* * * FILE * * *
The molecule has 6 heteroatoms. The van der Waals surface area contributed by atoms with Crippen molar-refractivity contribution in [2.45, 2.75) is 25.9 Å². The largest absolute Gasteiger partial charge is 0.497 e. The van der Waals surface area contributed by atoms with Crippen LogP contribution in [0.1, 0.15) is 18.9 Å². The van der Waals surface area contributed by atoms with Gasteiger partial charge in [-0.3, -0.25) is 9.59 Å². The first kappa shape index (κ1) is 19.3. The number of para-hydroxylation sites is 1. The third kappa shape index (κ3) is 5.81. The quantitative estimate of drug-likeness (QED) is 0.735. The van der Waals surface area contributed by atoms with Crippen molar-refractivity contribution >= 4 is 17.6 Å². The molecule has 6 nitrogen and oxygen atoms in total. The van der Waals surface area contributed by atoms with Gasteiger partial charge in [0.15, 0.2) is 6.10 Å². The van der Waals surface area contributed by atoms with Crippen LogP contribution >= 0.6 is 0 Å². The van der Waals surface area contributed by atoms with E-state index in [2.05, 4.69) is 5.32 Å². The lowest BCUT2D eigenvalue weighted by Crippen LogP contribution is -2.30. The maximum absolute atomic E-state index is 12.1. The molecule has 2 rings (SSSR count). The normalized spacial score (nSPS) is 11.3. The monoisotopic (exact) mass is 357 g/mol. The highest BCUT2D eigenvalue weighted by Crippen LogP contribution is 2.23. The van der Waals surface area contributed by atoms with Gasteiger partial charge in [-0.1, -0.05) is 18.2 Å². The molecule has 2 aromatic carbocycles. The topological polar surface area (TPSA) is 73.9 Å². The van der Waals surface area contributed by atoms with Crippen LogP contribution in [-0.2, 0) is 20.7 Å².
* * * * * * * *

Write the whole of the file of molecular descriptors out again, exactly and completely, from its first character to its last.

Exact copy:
The molecule has 6 heteroatoms. The van der Waals surface area contributed by atoms with Crippen molar-refractivity contribution in [2.45, 2.75) is 25.9 Å². The largest absolute Gasteiger partial charge is 0.497 e. The van der Waals surface area contributed by atoms with Crippen LogP contribution in [0.1, 0.15) is 18.9 Å². The van der Waals surface area contributed by atoms with Gasteiger partial charge in [-0.3, -0.25) is 9.59 Å². The first kappa shape index (κ1) is 19.3. The number of para-hydroxylation sites is 1. The third kappa shape index (κ3) is 5.81. The quantitative estimate of drug-likeness (QED) is 0.735. The van der Waals surface area contributed by atoms with Crippen molar-refractivity contribution >= 4 is 17.6 Å². The molecule has 6 nitrogen and oxygen atoms in total. The van der Waals surface area contributed by atoms with Gasteiger partial charge in [0.15, 0.2) is 6.10 Å². The van der Waals surface area contributed by atoms with Crippen LogP contribution >= 0.6 is 0 Å². The van der Waals surface area contributed by atoms with E-state index in [2.05, 4.69) is 5.32 Å². The lowest BCUT2D eigenvalue weighted by Crippen LogP contribution is -2.30. The maximum absolute atomic E-state index is 12.1. The molecule has 2 rings (SSSR count). The normalized spacial score (nSPS) is 11.3. The monoisotopic (exact) mass is 357 g/mol. The highest BCUT2D eigenvalue weighted by Crippen LogP contribution is 2.23. The van der Waals surface area contributed by atoms with Gasteiger partial charge in [-0.1, -0.05) is 18.2 Å². The molecule has 2 aromatic carbocycles. The topological polar surface area (TPSA) is 73.9 Å². The van der Waals surface area contributed by atoms with Crippen LogP contribution in [-0.2, 0) is 20.7 Å².